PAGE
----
Until recently, criticisms of the administrative — or “regulatory”— state tended to focus on economics. Beginning especially in the Reagan years, critics from the Right and Left denounced the growing regulatory burden imposed by the federal bureaucracy on American businesses, culminating, perhaps, in Bill Clinton’s announcement that “the era of big government is over.”
In the past few years, however, conservatives have begun to emphasize the constitutional problems posed by the administrative state. A key figure in this constitutional turn is Philip Hamburger, a prominent legal scholar at Columbia Law School and author of the widely discussed book Is Administrative Law Unlawful? Hamburger argues that “the focus on economics” is an “error” in “resisting the administrative state,” since it implicitly accepts the “legitimacy of administrative power,” at least insofar as it is “not too heavy-handed on business.” However important, the economics consequences of burdensome regulations are “secondary” to the underlying constitutional concerns.
Yet, even many of today’s constitutional critiques do not get to the root of the matter, Hamburger insists. Thus a second error: to focus exclusively on the ways in which the administrative state violates the separation of powers between the three branches of government. The administrative state does violate the separation of powers, according to Hamburger, by usurping both the power to create and the power to interpret federal law, which are reserved for the legislature and the judiciary, respectively. But, “most fundamentally,” the administrative state is dangerous because it threatens the “civil liberties of every American” by undermining our due process rights. Hamburger calls this “the most serious threat to civil liberties in our era.”
Such is the thesis of Hamburger’s new book, The Administrative Threat, which encapsulates for a wider readership the arguments developed at length in his scholarly work. It is also the topic of the second episode of our new podcast series, “The Future of the Administrative State”:
Hamburger defines the administrative state as the “creation of a power to bind us with rules…that are not made by Congress.” This “administrative power” is inherently unconstitutional because, Hamburger argues, the power to create binding law or obligation — as opposed to the power to dispense benefits or privileges — is invested by the Constitution in the legislature alone. Even worse, these laws are often enforced through “miniature courts” within administrative agencies that have their own administrative law judges (ALJ). And this violates not only the separation of powers but also our due process rights:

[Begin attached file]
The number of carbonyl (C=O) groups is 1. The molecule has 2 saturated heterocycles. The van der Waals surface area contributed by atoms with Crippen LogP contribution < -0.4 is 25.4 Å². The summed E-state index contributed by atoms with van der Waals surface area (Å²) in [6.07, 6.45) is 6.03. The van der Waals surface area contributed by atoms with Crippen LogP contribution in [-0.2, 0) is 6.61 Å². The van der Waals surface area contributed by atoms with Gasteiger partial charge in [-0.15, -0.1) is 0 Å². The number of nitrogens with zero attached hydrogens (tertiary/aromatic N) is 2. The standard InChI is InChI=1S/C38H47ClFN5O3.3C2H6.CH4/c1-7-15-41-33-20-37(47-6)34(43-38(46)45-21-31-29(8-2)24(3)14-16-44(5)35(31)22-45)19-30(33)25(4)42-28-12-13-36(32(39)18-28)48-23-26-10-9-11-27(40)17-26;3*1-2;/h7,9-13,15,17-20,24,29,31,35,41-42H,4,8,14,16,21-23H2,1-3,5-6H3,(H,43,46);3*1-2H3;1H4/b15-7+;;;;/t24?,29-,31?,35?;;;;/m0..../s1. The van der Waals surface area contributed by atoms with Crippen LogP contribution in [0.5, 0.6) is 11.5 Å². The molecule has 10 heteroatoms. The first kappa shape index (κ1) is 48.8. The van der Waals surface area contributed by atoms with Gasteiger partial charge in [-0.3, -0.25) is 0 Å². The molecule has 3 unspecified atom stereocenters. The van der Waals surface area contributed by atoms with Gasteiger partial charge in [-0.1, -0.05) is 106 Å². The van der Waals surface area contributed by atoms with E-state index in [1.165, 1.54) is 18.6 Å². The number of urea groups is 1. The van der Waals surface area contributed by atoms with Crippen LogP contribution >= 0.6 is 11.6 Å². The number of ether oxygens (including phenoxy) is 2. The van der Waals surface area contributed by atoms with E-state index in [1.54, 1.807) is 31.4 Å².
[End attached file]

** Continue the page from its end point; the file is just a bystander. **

When an administrative agency adjudicates that you’ve violated some regulation and, instead of going through a court, has an ALJ decide this…you don’t get your day in court, you don’t get a real judge (you get an administrative employee), you don’t get a real jury. Your jury rights just disappear…[and] the burdens of proof and persuasion and all the other requirements of due process just disappear.
Of course, administrative cases can be heard in — or appealed to — regular courts. But the essential point for Hamburger is that the government can choose whether to enforce a law using the traditional, constitutional mechanisms of the judiciary or this parallel judicial system within the executive branch. “The result,” he argues, is that “our procedural rights in the Bill of Rights have become not guarantees but have turned into mere options for government power.”
One rationale for this state of affairs is an argument from necessity. It is “necessary” to outsource adjudication, defenders of the administrative state will say, because “the courts can’t handle the burden” on their own. More generally, some argue that administrative power is necessary for the government to respond swiftly and effectively to the complex and urgent problems faced by modern society. But necessity, Hamburger retorts, “has always been used by absolute rulers to justify more or less anything.” Far from being something new or wholly “[un]familiar to the founders” of the United States, administrative power revives the old concept of absolute power of kings — the prevention of which was the Constitution’s very raison d’être.
Hamburger traces American notions about administrative power back to 19th-century German political thought, including the ideas of G.W.F. Hegel and the nationalist Heinrich von Treitschke, which influenced progressives like Woodrow Wilson in the early 20th century. Especially worrisome, Hamburger notes, is the anti-democratic — and, in Wilson’s case, even racist — undercurrent to defenses of administrative power. Bureaucratic governance purports to replace the messy and inefficient realities of democratic self-governance with the allegedly scientific — and therefore rational and efficient — administration of the “knowledge class.”
What can be done to reverse this trend and revitalize the properly constitutional mechanisms of self-government? Hamburger concludes that “we have to get rid of the administrative state.” But, he emphasizes, “we have to do it in a very reasonable way.” We can do so by reviving congressional oversight and dismantling the administrative law courts “step by step.” Hamburger concedes this may not be easy. But “I can’t help thinking all Americans will tend eventually to recognize” that what’s at issue here is not partisan politics or the “substance of policy” so much as our “basic constitutional rights,” and will “therefore want to limit the administrative state.”
M. Anthony Mills is editor of RealClearPolicy.